I went out this morning to fill the birdbath with water. After turning on the hose, I saw that my car needed washing.
I headed toward the car when I noticed the mailman at the street so I decided to look through the mail first. I laid the car keys down on the table and tossed the junk mail in the trash when I noticed that the can was full.
My checkbook was nearby on the table, so I thought I would go ahead and pay the bills first. There was only one check left, and since the extras were in the office, I went there. In the office, I found the diet Dr. Pepper I was drinking earlier.
I planned to look for the checks, but first I sat the drink aside so I wouldn’t knock it over, and since it was getting warm I opted to put it in the frig until later. Walking toward the kitchen I noticed the flowers on the counter needed to be watered.
As I sat the drink down I discovered my reading glasses that had eluded me all morning. I figured they should be returned to my desk, but those flowers really needed to be watered first.
So I sat the glasses down and filled a water pitcher, but out of the corner of my eye saw the TV remote that got left on the kitchen table. I knew when TV time arrived tonight I wouldn’t remember it was on the kitchen table. So I decided to put it back in the family room, but first I must water those flowers.
I spilled quite a bit of water, so I laid the remote back down, got some towels and wiped up the spill. Then I headed down the hall trying to remember what I was planning to do.
At the end of the day;
The lawn wasn’t watered,
The car was still dirty,
The bills weren’t paid,
There was a warm can of soda on the counter,
The flowers didn’t get enough water,
There was still only one check in my checkbook,
I can’t find the remote or my glasses,
I don’t remember what I did with the car keys, and
My neighbor called to tell me he turned off my hose.
When I tried to figure out why nothing got done today, I’m really baffled because I know how busy I was and how tired I am now. I realize this is a serious problem, and I’ll try to get some help for it, but first I need to check my email…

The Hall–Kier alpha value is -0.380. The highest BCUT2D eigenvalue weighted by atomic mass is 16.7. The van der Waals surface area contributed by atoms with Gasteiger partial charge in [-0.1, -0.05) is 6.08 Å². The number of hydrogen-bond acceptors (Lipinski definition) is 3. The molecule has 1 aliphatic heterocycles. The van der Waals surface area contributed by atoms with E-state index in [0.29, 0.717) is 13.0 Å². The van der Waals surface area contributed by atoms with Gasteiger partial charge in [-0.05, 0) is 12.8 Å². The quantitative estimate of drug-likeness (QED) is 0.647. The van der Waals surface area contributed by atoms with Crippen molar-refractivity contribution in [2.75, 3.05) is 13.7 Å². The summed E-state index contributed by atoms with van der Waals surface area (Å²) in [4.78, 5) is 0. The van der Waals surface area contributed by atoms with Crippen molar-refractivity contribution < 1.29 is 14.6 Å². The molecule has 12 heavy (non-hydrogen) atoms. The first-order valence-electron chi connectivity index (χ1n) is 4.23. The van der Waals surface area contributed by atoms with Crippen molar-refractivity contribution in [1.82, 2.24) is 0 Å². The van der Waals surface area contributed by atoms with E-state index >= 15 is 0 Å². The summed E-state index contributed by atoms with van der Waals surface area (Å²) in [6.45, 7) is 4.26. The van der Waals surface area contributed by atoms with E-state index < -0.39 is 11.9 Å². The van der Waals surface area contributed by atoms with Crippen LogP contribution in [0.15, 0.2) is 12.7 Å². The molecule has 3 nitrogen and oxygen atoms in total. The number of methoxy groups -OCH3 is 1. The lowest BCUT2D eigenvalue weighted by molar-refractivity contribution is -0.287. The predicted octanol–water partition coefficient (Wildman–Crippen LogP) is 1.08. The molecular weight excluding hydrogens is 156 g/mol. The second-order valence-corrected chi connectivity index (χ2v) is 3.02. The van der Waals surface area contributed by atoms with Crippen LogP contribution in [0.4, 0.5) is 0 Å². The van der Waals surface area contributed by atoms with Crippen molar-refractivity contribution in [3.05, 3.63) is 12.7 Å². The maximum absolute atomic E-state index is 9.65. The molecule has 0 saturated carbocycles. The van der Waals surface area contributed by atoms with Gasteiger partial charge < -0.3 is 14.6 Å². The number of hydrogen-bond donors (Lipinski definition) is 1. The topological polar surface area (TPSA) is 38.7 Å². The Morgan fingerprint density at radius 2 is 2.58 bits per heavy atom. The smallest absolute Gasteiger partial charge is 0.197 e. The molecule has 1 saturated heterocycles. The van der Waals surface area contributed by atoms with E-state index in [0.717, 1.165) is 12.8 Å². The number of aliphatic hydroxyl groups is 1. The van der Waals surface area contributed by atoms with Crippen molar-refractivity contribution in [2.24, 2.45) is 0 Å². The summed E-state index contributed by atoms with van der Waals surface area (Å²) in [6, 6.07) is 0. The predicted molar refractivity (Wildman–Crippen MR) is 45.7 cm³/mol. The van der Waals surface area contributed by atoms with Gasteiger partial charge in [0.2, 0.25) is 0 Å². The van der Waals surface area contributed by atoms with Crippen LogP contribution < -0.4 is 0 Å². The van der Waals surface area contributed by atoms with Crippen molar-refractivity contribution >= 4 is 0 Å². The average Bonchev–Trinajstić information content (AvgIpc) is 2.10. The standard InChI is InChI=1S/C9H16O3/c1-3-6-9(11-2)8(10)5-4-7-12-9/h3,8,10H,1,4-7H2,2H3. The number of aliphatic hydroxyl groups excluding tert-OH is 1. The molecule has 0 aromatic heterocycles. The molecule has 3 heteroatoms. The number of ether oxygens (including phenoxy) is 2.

From that paragraph of confusing chatter above it’s obvious that everybody participates in activities of different types, and salespeople are no exception. They prospect, attend networking events, respond to leads, and chase decision makers; all part of an effort to generate sales. But does all that busyness equate to closed business? Do those activities spawn productivity and progress toward your goals?
As you read this post you’re probably already thinking, “Here we go again. This guy is going to pontificate about his complex selling system that I won’t even be able to understand. This will be the fifth such system I’ve heard about this year.”
WRONG! If you’re thinking like that, you obviously don’t know I’m a caveman and always embrace concepts that are simple and transferable.
That said, I read about an MIT cosmologist (somebody who studies the origin and evolution of the universe…not a beauty treatment specialist) named Max Tegmark who has long stated that everything in the universe is math. I didn’t even finish college, but after 68 years stumbling around the planet, I think I agree with him. So to improve the odds that your sales activity leads to productivity, let’s explore a simple point system that will help you keep the main thing the main thing and focus on always advancing the sale. Many of you are familiar with my position that, “You can’t close it until you propose it.”
For most blue collar outside salespeople, the following activities will produce productivity, and can easily be scored using the following point system:
1 point for each sales appointment scheduled, whether from company leads or self-generated efforts.
2 points for each presentation/proposal delivered.
3 points for each sale consummated, regardless of size.
Using this system, your weekly goal should probably be 45 points.
Now before you dis the above suggestion, let me explain how I came up with these numbers. I’m visualizing a rep who receives one company lead per day and generates another lead per day personally. That would generate 10 points. Secondly I’m expecting this rep will complete two proposals per day, generating another 20 points. And finally, since “Selling is like shaving; if you don’t do a little every day you will soon become a bum,” let’s say this rep closes one sale per day, for an additional 15 points, totaling 45 points for the week.
(If my suggestions don’t fit your business model, simply change the activity numbers and the weekly point total to reflect what you sell and your marketplace. The important thing is to track the three activities mentioned above and multiply them by some numerical value.)
That’s about as simple as a sales game plan can get. By maintaining 45 points each week a salesperson will always be progressing and increasing their sales totals, as their sales funnel remains full.
So stop confusing activity with productivity and adopt this simple tool and then hold yourself accountable to this strategy.
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